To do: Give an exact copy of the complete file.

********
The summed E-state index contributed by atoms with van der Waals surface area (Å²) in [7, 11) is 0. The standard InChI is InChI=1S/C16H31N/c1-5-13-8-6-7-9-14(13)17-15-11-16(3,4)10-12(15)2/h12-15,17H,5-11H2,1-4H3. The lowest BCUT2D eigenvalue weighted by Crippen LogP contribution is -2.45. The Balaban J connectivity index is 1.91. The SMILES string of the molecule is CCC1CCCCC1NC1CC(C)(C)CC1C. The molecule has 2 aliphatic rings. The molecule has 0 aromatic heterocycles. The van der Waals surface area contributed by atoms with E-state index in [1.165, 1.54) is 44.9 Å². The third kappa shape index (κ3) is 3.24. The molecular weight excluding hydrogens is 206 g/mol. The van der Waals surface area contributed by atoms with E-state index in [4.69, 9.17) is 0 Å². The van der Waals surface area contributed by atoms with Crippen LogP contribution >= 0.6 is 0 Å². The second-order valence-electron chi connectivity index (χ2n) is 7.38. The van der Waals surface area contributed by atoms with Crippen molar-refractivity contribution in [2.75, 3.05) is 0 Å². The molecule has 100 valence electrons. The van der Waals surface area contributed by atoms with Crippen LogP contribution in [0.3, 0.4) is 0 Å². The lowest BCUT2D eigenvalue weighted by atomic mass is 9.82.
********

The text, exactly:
The summed E-state index contributed by atoms with van der Waals surface area (Å²) in [7, 11) is 0. The standard InChI is InChI=1S/C16H31N/c1-5-13-8-6-7-9-14(13)17-15-11-16(3,4)10-12(15)2/h12-15,17H,5-11H2,1-4H3. The lowest BCUT2D eigenvalue weighted by Crippen LogP contribution is -2.45. The Balaban J connectivity index is 1.91. The SMILES string of the molecule is CCC1CCCCC1NC1CC(C)(C)CC1C. The molecule has 2 aliphatic rings. The molecule has 0 aromatic heterocycles. The van der Waals surface area contributed by atoms with E-state index in [1.165, 1.54) is 44.9 Å². The third kappa shape index (κ3) is 3.24. The molecular weight excluding hydrogens is 206 g/mol. The van der Waals surface area contributed by atoms with E-state index in [4.69, 9.17) is 0 Å². The van der Waals surface area contributed by atoms with Crippen LogP contribution >= 0.6 is 0 Å². The second-order valence-electron chi connectivity index (χ2n) is 7.38. The van der Waals surface area contributed by atoms with Crippen molar-refractivity contribution in [2.75, 3.05) is 0 Å². The molecule has 100 valence electrons. The van der Waals surface area contributed by atoms with Crippen LogP contribution in [0.3, 0.4) is 0 Å². The lowest BCUT2D eigenvalue weighted by atomic mass is 9.82.